Slipping into the chilly waters of the Baltic sea, the divers descended more than 60 metres to where the masts of the Jonkoping lay strewn across the seabed. They glided past the wounds left when the Swedish schooner was sunk by a German U-boat in 1916 to home in on the rare treasure they had come for: thousands of bottles of 1907 Heidsieck champagne.
For more than eight decades the bottles had sat undisturbed on the seabed, cloaked in darkness and protected by near-constant temperatures and pressure. Photographs showing the bottles being gingerly raised from the sea by the divers in 1998 soon began to circulate, accompanied by rave reviews from impromptu tastings of the precious cargo.
In Spain’s Basque country, the discovery added to the list of wine-laden shipwrecks that had long captured the imagination of Borja Saracho, a keen diver. Could the sea’s dark depths, gently rocking tidal movements and constant temperatures hold the secret to creating great wines? “We decided there was an opportunity to find out what was going on in these shipwrecks,” he said.
Working with a small team, he secured permission to rent 500 square metres of seabed in the bay of Plentzia on Spain’s north coast, sinking specially designed structures capable of storing wine while also acting as an artificial reef. Winemakers across the country soon joined in the experiment, sending bottles of wine for Saracho to plunge into the sea.
The results transformed Saracho into a proponent of underwater ageing and culminated in the launch of
Crusoe Treasure, one of Spain’s largest underwater wineries, in 2010. “It was astounding,” he said. “The wines’ evolution underwater was very distinct from what would happen with the same grape on land.”
Similar experiments were playing out around the world, laying the foundation for what today is a niche – but rapidly growing – sector of the wine industry. From Greece and Italy to new world producers in Chile and the US, winemakers are harnessing the power of underwater environments to shape everything from bold reds to sparkling cavas.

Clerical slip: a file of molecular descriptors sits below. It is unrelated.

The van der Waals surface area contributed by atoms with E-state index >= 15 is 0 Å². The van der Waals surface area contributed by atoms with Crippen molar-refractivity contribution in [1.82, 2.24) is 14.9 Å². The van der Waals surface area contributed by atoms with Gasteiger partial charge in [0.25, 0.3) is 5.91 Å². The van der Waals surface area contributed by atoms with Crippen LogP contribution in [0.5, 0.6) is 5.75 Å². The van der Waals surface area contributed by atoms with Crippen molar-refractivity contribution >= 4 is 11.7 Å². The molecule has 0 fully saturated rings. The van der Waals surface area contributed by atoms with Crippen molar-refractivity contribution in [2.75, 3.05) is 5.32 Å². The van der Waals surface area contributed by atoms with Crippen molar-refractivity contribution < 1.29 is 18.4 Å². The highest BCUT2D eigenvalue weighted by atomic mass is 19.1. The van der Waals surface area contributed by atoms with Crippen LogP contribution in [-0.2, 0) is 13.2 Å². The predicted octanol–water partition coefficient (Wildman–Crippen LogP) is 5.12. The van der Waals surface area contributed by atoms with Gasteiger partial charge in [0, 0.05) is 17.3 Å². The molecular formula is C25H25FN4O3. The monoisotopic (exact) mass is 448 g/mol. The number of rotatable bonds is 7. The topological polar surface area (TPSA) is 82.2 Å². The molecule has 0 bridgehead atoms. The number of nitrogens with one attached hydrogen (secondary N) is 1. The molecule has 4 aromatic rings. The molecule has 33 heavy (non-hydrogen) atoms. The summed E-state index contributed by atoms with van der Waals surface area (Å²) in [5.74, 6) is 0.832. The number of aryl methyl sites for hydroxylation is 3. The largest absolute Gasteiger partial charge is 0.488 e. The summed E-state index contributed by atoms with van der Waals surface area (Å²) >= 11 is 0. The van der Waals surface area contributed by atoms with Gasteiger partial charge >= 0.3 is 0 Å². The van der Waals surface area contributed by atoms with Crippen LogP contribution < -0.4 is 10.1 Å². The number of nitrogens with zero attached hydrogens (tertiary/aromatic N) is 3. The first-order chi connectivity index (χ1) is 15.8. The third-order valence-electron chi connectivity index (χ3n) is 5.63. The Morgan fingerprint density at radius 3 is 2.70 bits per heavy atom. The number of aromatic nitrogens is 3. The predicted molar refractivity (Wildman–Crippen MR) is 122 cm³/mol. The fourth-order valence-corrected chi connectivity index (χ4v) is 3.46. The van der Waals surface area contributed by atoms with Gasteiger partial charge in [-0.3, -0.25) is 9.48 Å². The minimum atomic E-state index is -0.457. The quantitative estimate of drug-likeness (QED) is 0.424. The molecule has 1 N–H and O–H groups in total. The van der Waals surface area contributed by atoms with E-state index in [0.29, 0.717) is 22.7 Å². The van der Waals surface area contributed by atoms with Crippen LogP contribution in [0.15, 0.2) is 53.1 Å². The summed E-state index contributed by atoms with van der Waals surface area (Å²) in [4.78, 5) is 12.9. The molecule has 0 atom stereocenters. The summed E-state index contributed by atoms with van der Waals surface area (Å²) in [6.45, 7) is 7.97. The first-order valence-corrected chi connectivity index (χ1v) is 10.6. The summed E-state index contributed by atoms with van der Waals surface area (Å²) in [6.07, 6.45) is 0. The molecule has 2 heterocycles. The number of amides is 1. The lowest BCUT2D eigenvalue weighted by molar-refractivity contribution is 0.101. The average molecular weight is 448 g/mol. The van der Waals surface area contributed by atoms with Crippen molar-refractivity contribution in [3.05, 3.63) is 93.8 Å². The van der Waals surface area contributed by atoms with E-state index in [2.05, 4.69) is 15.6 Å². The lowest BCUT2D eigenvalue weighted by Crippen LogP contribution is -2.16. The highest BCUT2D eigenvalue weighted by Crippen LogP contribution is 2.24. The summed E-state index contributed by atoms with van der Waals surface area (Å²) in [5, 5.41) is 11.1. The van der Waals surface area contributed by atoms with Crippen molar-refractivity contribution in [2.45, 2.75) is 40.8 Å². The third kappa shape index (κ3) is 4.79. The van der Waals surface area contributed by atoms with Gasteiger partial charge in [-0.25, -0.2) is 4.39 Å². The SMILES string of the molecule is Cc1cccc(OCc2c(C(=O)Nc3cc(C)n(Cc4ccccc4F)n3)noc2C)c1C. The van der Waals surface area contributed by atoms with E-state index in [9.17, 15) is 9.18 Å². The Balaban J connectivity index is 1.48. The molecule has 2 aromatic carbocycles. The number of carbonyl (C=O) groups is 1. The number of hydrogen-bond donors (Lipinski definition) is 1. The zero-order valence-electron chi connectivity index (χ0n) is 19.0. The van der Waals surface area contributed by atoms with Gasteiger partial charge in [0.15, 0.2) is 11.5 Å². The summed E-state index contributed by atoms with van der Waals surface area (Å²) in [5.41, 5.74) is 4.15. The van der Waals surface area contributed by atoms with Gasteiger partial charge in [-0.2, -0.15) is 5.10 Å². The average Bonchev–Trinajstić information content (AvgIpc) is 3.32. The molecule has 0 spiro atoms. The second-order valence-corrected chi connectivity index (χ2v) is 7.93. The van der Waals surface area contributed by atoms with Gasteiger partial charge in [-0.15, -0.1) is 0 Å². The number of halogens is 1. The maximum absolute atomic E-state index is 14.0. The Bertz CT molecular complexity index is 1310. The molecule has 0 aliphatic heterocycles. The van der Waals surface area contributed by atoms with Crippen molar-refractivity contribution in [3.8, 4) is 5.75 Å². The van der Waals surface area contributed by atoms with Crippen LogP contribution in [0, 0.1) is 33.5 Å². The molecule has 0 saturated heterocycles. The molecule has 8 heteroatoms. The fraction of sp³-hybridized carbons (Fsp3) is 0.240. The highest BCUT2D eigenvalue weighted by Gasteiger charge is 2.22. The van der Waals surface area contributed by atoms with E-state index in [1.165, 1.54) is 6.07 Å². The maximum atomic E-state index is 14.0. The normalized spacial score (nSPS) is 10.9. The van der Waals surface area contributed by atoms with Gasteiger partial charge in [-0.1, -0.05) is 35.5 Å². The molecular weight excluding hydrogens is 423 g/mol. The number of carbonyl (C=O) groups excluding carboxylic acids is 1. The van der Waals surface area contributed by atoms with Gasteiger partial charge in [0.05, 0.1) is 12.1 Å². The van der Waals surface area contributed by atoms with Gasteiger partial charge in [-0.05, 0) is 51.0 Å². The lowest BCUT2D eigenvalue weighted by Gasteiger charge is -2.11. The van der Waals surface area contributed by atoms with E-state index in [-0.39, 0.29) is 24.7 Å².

The logic is that underwater conditions mimic the crucial ageing factors that are thought to contribute so much to the flavour of wine, such as constant temperature and the absence of light. Winemakers soon went further, arguing that the watery cellar was leaving its own, singular imprint on the wines, said Mark O’Neill, a wine writer and the owner of Spain’s The Wine Place. “If you’ve got a good wine, it will add a point of difference,” he said. “The wine will have evolved in a different way.”
The technique, however, comes at a cost. The logistics of submerging and retrieving the wine, often requiring divers as well as boats, and the increased risk of breakage and leaks can swell production costs by as much as 70% when compared with ageing wine on land.
Even so, interest in the idea has soared in recent years, in part boosted by the recovery of 168 bottles of champagne from another shipwreck in the Baltic sea, this time in 2010. After spending about 170 years deep-sea ageing
in what researchers described as “close-to-perfect conditions”, a single bottle of Veuve Clicquot found in the wreckage later sold for EUR30,000.